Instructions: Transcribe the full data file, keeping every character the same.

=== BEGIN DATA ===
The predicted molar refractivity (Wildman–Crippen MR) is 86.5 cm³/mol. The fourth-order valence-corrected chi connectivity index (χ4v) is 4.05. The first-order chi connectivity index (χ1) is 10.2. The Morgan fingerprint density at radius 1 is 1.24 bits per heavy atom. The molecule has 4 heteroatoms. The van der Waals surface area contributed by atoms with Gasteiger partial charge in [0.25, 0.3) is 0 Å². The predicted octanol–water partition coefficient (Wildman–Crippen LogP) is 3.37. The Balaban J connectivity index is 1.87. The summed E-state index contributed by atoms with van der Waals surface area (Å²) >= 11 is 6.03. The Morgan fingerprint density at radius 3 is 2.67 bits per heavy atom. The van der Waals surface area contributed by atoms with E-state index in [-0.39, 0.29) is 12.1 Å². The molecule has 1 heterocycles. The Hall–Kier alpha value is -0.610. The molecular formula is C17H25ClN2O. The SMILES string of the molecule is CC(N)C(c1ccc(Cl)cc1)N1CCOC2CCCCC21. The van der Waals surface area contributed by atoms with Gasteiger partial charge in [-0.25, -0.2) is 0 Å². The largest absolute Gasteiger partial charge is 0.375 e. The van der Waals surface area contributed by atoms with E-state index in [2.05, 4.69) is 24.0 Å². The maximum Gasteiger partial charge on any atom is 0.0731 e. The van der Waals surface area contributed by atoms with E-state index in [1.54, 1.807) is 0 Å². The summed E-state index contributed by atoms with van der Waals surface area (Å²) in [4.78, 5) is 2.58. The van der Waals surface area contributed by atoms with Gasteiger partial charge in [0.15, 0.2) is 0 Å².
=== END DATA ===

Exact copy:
The predicted molar refractivity (Wildman–Crippen MR) is 86.5 cm³/mol. The fourth-order valence-corrected chi connectivity index (χ4v) is 4.05. The first-order chi connectivity index (χ1) is 10.2. The Morgan fingerprint density at radius 1 is 1.24 bits per heavy atom. The molecule has 4 heteroatoms. The van der Waals surface area contributed by atoms with Gasteiger partial charge in [0.25, 0.3) is 0 Å². The predicted octanol–water partition coefficient (Wildman–Crippen LogP) is 3.37. The Balaban J connectivity index is 1.87. The summed E-state index contributed by atoms with van der Waals surface area (Å²) >= 11 is 6.03. The Morgan fingerprint density at radius 3 is 2.67 bits per heavy atom. The van der Waals surface area contributed by atoms with E-state index in [-0.39, 0.29) is 12.1 Å². The molecule has 1 heterocycles. The Hall–Kier alpha value is -0.610. The molecular formula is C17H25ClN2O. The SMILES string of the molecule is CC(N)C(c1ccc(Cl)cc1)N1CCOC2CCCCC21. The van der Waals surface area contributed by atoms with Gasteiger partial charge in [-0.25, -0.2) is 0 Å². The largest absolute Gasteiger partial charge is 0.375 e. The van der Waals surface area contributed by atoms with E-state index in [2.05, 4.69) is 24.0 Å². The maximum Gasteiger partial charge on any atom is 0.0731 e. The van der Waals surface area contributed by atoms with E-state index in [1.54, 1.807) is 0 Å². The summed E-state index contributed by atoms with van der Waals surface area (Å²) in [4.78, 5) is 2.58. The van der Waals surface area contributed by atoms with Gasteiger partial charge in [0.15, 0.2) is 0 Å².